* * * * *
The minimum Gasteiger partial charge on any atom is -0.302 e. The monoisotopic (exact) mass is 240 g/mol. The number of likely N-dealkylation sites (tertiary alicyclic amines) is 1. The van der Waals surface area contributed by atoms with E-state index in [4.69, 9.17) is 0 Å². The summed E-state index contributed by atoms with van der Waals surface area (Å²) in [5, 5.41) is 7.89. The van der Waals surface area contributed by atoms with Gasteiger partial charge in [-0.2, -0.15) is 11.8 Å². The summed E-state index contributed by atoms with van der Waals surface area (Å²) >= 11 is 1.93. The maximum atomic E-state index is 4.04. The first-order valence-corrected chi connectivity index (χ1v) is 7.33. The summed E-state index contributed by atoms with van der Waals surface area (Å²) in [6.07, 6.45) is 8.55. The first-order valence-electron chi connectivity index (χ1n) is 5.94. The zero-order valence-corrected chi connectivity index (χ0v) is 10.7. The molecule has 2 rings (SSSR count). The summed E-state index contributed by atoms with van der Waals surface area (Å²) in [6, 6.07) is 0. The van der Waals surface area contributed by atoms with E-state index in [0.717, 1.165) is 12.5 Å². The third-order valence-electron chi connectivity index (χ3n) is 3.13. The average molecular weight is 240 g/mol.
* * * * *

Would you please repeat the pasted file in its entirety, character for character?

The minimum Gasteiger partial charge on any atom is -0.302 e. The monoisotopic (exact) mass is 240 g/mol. The number of likely N-dealkylation sites (tertiary alicyclic amines) is 1. The van der Waals surface area contributed by atoms with E-state index in [4.69, 9.17) is 0 Å². The summed E-state index contributed by atoms with van der Waals surface area (Å²) in [5, 5.41) is 7.89. The van der Waals surface area contributed by atoms with Gasteiger partial charge in [-0.2, -0.15) is 11.8 Å². The summed E-state index contributed by atoms with van der Waals surface area (Å²) >= 11 is 1.93. The maximum atomic E-state index is 4.04. The first-order valence-corrected chi connectivity index (χ1v) is 7.33. The summed E-state index contributed by atoms with van der Waals surface area (Å²) in [6.07, 6.45) is 8.55. The first-order valence-electron chi connectivity index (χ1n) is 5.94. The zero-order valence-corrected chi connectivity index (χ0v) is 10.7. The molecule has 2 rings (SSSR count). The summed E-state index contributed by atoms with van der Waals surface area (Å²) in [6, 6.07) is 0. The van der Waals surface area contributed by atoms with E-state index in [0.717, 1.165) is 12.5 Å². The third-order valence-electron chi connectivity index (χ3n) is 3.13. The average molecular weight is 240 g/mol.